Antidepressant-like activity of the fatty acid amide hydrolase inhibitor URB597 in a rat model of chronic mild stress.Biol Psychiatry 2007; 62(10):1103-10BP
The endocannabinoid anandamide may be involved in the regulation of emotional reactivity. In particular, it has been shown that pharmacological inhibition of the enzyme fatty acid amide hydrolase (FAAH), which catalyzes the intracellular hydrolysis of anandamide, elicits anxiolytic-like and antidepressant-like effects in rodents.
We investigated the impact of chronic treatment with the selective FAAH inhibitor, URB597 (also termed KDS-4103), on the outcomes of the chronic mild stress (CMS) in rats, a behavioral model with high isomorphism to human depression.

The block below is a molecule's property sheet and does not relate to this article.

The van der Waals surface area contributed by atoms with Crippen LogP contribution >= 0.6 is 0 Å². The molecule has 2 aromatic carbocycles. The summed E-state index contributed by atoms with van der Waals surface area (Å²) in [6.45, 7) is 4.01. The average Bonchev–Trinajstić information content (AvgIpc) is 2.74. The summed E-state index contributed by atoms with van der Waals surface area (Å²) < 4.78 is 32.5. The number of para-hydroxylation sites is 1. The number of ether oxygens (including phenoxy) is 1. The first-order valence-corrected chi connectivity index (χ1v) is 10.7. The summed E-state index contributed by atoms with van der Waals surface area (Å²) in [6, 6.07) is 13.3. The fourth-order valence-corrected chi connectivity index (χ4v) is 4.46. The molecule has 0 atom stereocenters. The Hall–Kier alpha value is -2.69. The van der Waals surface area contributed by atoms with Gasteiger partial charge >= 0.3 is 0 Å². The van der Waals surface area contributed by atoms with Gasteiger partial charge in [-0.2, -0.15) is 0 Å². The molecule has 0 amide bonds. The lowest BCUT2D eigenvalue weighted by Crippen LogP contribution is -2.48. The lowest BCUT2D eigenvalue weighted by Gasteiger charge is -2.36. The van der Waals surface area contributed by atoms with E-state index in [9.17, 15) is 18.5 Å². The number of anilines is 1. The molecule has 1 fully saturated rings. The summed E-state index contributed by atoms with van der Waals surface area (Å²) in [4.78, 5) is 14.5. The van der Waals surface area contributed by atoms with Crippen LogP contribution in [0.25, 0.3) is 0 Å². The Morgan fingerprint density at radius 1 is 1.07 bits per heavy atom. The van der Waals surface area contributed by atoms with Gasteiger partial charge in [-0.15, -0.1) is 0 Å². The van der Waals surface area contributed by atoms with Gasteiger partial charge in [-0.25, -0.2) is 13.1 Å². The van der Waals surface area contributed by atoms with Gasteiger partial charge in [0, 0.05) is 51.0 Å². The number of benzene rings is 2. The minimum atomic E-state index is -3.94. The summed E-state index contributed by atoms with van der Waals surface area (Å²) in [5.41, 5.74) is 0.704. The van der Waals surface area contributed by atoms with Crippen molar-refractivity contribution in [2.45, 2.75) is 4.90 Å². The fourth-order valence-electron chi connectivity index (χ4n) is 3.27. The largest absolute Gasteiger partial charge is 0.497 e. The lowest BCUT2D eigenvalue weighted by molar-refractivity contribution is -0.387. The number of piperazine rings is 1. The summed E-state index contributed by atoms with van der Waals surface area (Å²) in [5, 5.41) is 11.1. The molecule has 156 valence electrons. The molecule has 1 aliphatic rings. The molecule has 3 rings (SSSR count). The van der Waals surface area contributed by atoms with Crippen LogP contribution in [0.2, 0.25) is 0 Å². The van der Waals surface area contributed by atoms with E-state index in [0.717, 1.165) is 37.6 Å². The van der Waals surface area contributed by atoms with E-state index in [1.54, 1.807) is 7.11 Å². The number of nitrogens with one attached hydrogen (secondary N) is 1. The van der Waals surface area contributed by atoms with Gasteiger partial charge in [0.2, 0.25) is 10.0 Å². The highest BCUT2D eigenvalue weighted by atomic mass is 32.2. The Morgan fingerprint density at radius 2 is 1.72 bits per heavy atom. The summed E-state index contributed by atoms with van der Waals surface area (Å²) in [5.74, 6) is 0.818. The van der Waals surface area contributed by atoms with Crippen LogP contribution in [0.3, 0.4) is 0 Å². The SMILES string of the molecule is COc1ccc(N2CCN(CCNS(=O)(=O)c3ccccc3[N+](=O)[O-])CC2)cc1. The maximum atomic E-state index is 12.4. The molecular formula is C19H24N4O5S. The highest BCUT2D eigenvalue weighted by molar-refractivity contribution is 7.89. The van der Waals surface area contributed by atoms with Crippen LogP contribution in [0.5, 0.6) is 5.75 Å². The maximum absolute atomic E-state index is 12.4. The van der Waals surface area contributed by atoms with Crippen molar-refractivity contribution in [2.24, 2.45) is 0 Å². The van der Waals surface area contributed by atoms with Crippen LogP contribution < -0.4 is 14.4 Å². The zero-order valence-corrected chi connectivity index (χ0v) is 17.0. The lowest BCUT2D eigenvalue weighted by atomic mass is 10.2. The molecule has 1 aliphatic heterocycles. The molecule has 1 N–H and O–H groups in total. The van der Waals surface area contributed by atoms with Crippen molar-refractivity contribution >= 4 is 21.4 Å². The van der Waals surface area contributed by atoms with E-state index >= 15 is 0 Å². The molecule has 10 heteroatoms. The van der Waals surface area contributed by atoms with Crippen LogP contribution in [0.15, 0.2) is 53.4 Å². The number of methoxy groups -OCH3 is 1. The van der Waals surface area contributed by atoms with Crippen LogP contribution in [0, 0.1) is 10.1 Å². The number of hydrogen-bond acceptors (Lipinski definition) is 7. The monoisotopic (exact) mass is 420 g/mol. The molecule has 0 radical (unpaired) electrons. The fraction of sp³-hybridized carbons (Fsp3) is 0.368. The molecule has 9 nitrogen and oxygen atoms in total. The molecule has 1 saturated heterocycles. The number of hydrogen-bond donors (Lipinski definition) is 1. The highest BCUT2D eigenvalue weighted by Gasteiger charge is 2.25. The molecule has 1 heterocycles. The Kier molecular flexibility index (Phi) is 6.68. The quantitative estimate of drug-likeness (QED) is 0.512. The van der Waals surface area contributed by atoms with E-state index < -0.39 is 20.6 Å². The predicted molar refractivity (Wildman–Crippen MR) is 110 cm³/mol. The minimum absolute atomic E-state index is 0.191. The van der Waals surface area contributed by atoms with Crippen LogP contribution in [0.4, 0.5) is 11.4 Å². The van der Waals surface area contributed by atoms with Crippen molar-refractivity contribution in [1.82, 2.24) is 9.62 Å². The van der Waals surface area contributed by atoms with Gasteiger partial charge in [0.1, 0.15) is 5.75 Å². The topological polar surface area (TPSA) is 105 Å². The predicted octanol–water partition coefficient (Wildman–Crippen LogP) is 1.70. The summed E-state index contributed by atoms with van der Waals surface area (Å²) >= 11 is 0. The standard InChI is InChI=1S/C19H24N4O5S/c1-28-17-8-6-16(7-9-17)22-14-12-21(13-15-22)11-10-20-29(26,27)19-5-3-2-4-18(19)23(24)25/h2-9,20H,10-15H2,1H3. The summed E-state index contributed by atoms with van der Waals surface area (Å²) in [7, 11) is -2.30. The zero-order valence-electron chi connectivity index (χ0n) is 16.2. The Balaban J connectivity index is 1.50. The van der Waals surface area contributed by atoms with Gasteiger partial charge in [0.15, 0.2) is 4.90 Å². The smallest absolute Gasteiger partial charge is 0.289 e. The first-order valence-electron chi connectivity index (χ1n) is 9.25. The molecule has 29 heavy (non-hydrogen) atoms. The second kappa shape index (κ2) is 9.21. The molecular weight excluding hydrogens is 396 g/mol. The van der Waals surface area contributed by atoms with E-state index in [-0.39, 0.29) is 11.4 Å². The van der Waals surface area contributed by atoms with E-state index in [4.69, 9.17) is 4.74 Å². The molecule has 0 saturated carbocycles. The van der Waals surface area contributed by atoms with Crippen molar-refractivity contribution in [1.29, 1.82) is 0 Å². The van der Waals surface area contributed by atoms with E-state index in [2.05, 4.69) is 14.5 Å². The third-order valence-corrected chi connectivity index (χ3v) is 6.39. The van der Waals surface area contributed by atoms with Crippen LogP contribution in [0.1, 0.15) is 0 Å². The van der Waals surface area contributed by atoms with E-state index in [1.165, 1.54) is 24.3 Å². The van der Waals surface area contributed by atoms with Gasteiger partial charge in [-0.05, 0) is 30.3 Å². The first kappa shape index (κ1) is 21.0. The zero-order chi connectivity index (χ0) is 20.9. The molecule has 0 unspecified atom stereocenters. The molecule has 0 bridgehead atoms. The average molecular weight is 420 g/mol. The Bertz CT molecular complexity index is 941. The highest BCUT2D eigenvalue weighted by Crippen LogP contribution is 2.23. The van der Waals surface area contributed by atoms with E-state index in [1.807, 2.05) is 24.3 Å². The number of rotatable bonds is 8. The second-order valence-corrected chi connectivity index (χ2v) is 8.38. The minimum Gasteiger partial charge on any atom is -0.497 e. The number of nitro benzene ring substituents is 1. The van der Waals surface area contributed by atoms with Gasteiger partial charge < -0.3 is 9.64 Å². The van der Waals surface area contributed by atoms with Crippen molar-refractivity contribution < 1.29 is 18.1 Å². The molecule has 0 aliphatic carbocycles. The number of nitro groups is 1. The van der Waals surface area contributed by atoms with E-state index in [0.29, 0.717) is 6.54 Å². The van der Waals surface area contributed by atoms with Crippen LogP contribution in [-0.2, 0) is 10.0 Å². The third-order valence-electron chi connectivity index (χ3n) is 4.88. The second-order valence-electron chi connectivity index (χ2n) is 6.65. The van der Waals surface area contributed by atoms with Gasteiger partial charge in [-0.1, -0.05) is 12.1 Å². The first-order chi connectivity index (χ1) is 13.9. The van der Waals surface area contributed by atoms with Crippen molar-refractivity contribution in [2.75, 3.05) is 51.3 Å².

Daily administration of URB597 (.3 mg kg(-1), intraperitoneal [IP]) for 5 weeks corrected the reduction in body weight gain and sucrose intake induced by CMS. The antidepressant imipramine (20 mg kg(-1), once daily, IP) produced a similar response, whereas lower doses of URB597 were either marginally effective (.1 mg kg(-1)) or ineffective (.03 mg kg(-1)). Treatment with URB597 (.3 mg kg(-1)) resulted in a profound inhibition of brain FAAH activity in both CMS-exposed and control rats. Furthermore, the drug regimen increased anandamide levels in midbrain, striatum, and thalamus.
URB597 exerts antidepressant-like effects in a highly specific and predictive animal model of depression. These effects may depend on the ability of URB597 to enhance anandamide signaling in select regions of the brain.